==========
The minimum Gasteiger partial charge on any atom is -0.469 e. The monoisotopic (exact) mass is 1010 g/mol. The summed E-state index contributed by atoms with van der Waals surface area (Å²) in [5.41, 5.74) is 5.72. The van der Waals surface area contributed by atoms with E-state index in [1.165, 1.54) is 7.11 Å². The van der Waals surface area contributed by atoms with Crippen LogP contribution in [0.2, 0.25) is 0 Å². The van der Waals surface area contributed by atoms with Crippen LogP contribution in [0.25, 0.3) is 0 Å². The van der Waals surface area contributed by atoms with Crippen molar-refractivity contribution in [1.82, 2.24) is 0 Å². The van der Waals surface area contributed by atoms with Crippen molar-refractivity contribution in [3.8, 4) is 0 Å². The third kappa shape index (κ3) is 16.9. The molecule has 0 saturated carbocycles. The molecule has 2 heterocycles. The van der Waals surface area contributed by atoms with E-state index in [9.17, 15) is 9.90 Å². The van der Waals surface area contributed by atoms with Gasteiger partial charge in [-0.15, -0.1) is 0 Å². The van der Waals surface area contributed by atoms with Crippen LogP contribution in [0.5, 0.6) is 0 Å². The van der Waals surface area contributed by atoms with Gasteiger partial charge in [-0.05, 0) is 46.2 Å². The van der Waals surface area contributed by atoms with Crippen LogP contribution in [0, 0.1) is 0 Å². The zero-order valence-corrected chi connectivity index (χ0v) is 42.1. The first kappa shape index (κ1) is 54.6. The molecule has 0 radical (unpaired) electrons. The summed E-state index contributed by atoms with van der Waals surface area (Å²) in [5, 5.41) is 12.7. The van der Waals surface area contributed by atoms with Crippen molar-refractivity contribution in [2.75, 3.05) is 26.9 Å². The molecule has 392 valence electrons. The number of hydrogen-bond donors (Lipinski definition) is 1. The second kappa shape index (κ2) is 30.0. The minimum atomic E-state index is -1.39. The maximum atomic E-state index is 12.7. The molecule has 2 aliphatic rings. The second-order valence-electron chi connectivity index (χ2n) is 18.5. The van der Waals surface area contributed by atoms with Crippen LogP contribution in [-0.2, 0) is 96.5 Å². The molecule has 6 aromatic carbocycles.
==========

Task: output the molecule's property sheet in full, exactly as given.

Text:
The minimum Gasteiger partial charge on any atom is -0.469 e. The monoisotopic (exact) mass is 1010 g/mol. The summed E-state index contributed by atoms with van der Waals surface area (Å²) in [5.41, 5.74) is 5.72. The van der Waals surface area contributed by atoms with E-state index in [1.165, 1.54) is 7.11 Å². The van der Waals surface area contributed by atoms with Crippen LogP contribution in [0.2, 0.25) is 0 Å². The van der Waals surface area contributed by atoms with Crippen LogP contribution in [0.25, 0.3) is 0 Å². The van der Waals surface area contributed by atoms with Crippen molar-refractivity contribution in [1.82, 2.24) is 0 Å². The van der Waals surface area contributed by atoms with Crippen molar-refractivity contribution in [3.8, 4) is 0 Å². The third kappa shape index (κ3) is 16.9. The molecule has 0 saturated carbocycles. The molecule has 2 heterocycles. The van der Waals surface area contributed by atoms with E-state index in [9.17, 15) is 9.90 Å². The van der Waals surface area contributed by atoms with Gasteiger partial charge in [-0.15, -0.1) is 0 Å². The van der Waals surface area contributed by atoms with Crippen LogP contribution in [0.5, 0.6) is 0 Å². The van der Waals surface area contributed by atoms with Gasteiger partial charge in [-0.05, 0) is 46.2 Å². The van der Waals surface area contributed by atoms with Crippen LogP contribution in [0, 0.1) is 0 Å². The zero-order valence-corrected chi connectivity index (χ0v) is 42.1. The first kappa shape index (κ1) is 54.6. The molecule has 0 radical (unpaired) electrons. The summed E-state index contributed by atoms with van der Waals surface area (Å²) in [5, 5.41) is 12.7. The van der Waals surface area contributed by atoms with Crippen molar-refractivity contribution in [2.75, 3.05) is 26.9 Å². The molecule has 392 valence electrons. The number of hydrogen-bond donors (Lipinski definition) is 1. The second kappa shape index (κ2) is 30.0. The minimum atomic E-state index is -1.39. The maximum atomic E-state index is 12.7. The molecule has 2 aliphatic rings. The second-order valence-electron chi connectivity index (χ2n) is 18.5. The van der Waals surface area contributed by atoms with Crippen LogP contribution in [-0.2, 0) is 96.5 Å². The molecule has 6 aromatic carbocycles.